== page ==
Photo courtesy of Pexels
Whether or not you have a child on the autism spectrum, there’s no denying that children are spending more and more time on digital devices these days. It’s not just a case of watching too much television anymore. From smartphones to video games to tablets, there are many mind-numbing ways that children stay indoors, staring at screens rather than playing outside.
This is a concern for parents of autistic children, especially after a psychiatrist recently made headlines for suggesting that digital devices might actually be contributing to the number of children on the spectrum. While that doesn’t mean you should toss all your child’s electronic devices in the trash, it might mean that some fresh air and sunshine could be beneficial. For instance, a recent study showed that children who are on the autism spectrum can greatly benefit from spending time outdoors, which teaches them important life skills that they can carry into adulthood.
Of course, being outside is sometimes easier said than done. Children on the autism spectrum often struggle with overstimulation, wandering and other issues that may not be as much of an issue for other children. Even if that’s the case with your child, there are some options for increasing their amounts of outdoor playtime.
Here are some tips and suggestions for creating a safe, accessible and functional backyard for children on the autism spectrum:
Add relaxation One way to ease the difficulties of the autism spectrum for both yourself as well as your child is to create a comfortable place to relax outside. From gardens to meditation areas, there are many options for making your backyard more relaxing. If you enjoy watching birds, you might install a bird feeder. You could also hire a landscaper or complete a DIY landscaping project to add a sense of calm to your yard.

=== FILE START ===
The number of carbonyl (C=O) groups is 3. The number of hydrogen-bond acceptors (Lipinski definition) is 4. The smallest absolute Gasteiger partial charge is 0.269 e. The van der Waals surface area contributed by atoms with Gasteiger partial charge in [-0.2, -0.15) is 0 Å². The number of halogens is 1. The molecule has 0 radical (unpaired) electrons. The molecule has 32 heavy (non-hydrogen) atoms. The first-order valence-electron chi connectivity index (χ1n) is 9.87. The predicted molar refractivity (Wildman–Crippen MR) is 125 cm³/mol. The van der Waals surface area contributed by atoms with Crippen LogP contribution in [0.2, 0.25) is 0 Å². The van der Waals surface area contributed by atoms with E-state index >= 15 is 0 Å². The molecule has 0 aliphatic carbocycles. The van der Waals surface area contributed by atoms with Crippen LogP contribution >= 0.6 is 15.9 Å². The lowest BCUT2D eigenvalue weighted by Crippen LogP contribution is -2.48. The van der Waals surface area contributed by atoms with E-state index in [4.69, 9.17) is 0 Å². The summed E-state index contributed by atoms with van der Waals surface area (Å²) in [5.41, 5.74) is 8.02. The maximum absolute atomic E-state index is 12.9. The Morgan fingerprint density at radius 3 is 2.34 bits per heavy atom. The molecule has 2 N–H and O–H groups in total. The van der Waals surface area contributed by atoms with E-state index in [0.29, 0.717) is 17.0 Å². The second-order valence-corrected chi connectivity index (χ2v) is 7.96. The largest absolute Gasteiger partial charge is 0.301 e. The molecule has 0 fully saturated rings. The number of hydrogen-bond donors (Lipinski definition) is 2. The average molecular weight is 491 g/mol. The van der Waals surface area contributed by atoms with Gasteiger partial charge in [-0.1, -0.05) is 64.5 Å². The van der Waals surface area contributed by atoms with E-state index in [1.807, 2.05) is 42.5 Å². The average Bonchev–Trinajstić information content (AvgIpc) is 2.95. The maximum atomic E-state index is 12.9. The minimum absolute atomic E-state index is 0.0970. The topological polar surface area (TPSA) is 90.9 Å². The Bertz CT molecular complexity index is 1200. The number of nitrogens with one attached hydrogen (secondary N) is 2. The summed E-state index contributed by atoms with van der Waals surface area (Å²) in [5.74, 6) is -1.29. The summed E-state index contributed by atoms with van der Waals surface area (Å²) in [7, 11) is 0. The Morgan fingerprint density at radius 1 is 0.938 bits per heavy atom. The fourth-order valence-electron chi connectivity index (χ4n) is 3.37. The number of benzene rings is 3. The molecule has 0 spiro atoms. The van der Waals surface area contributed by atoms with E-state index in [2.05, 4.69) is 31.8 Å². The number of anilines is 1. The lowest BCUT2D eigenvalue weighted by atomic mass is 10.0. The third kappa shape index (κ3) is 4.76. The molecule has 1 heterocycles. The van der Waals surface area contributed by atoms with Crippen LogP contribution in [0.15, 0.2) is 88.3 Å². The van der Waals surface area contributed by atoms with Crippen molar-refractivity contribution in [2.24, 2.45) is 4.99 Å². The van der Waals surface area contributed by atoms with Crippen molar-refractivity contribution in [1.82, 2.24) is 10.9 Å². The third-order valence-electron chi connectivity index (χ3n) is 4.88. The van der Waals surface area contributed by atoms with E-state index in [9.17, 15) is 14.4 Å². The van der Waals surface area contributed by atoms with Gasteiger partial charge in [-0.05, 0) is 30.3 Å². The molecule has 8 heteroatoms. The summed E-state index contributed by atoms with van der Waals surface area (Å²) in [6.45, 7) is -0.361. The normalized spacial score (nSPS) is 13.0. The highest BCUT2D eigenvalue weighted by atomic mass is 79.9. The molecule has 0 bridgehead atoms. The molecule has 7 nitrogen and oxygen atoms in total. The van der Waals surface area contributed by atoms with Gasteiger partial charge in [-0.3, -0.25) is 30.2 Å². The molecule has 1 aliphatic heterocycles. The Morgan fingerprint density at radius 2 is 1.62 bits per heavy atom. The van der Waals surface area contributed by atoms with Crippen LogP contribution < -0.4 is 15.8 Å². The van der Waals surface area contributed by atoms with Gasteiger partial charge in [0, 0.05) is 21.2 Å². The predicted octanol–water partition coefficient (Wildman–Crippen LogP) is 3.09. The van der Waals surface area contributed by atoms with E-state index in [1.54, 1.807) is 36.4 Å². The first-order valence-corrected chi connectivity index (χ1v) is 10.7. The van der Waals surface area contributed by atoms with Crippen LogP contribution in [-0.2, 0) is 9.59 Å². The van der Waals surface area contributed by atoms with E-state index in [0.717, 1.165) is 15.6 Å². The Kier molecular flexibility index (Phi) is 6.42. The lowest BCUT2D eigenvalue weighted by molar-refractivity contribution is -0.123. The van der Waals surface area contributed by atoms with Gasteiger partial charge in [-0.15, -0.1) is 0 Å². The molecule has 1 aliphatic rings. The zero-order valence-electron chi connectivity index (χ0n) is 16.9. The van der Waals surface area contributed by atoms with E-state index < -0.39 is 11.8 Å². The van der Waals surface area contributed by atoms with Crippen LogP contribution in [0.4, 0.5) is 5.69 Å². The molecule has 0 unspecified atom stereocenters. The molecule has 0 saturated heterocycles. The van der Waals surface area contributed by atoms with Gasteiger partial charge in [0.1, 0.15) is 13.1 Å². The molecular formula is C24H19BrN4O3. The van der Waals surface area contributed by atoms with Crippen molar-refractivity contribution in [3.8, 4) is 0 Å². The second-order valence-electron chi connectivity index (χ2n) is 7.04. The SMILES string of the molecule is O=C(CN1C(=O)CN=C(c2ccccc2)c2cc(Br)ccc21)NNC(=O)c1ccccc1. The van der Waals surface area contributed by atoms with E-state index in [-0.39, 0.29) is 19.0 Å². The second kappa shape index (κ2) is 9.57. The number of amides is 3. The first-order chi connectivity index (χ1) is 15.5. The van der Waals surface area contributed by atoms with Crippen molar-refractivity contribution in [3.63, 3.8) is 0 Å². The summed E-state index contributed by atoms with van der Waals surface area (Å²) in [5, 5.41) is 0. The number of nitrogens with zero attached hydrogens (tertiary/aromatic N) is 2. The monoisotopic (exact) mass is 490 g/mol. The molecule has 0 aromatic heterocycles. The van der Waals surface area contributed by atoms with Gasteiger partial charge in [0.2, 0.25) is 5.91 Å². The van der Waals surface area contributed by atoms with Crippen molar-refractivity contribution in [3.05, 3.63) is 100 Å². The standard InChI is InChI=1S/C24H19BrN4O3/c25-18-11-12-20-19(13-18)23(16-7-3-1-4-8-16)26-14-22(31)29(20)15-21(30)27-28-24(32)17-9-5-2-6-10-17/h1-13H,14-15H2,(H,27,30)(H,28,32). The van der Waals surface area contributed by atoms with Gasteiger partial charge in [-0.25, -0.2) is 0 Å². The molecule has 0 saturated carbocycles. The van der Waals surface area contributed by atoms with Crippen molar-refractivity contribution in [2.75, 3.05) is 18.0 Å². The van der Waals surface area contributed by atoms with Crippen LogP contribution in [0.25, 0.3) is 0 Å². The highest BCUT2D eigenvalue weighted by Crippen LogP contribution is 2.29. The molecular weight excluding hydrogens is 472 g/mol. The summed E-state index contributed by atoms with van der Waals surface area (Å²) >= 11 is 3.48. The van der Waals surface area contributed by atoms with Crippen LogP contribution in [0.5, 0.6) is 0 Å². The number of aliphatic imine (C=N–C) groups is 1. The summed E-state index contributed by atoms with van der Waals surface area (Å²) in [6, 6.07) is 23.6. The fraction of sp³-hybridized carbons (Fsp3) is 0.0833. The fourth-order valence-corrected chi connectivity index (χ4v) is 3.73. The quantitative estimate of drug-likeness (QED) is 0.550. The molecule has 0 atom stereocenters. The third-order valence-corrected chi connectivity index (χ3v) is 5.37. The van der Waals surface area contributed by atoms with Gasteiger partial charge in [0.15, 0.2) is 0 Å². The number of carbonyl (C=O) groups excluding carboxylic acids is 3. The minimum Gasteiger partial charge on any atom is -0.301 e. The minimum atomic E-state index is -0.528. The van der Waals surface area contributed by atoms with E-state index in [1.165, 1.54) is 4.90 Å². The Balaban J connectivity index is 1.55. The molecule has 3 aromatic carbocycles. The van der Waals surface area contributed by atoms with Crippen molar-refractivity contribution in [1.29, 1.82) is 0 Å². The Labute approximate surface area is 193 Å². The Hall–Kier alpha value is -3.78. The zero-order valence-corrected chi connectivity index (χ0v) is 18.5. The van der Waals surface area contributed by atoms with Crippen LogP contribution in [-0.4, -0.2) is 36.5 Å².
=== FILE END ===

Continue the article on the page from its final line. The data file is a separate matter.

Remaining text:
Adding a hammock can be another great option for encouraging outdoor relaxation and peace right in your backyard. According to Wayfair, outdoor hammocks provide a “state of complete personal comfort.” As any parent of a child on the autism spectrum already knows, this state of personal comfort is so important to our children’s well-being.
A recent study confirmed that autistic children are likely to wander. Half of all children on the autism spectrum were reported to have strayed away from parents, including bolting out the door or taking off down the street. Not only does this put autistic children at risk for danger, but it also adds unneeded stress to their parents, families and loved ones.
The first step toward a safer, kid-friendly backyard is to install a fence. While some people are resistant to spending the money it costs to install a fence, your child’s life is priceless. A properly installed fence is a small cost if it means keeping your beloved child safe, healthy and alive.
Bonnie Barnes Hebert of Louisiana State University and Agricultural and Mechanical College recommends creating a “therapeutic garden” for children on the autism spectrum. The idea is that therapeutic gardens can help ease the symptoms of autism while helping reduce overstimulation or promote a sense of calm. If you have a garden or trees outside, invest in a good pair of gardening gloves and trim any hedges, branches, or thorns that might potentially hurt your child. From rubber to leather, there are many types of gloves available. These gardening gloves are highly rated for home improvement and DIY gardening projects.
It’s important to remember that autism looks different in every child. What works for one child might not work for yours. Be willing to experiment and try new things as you raise your child on the autism spectrum. The secret to helping your children find peace and happiness could be waiting right in your own backyard.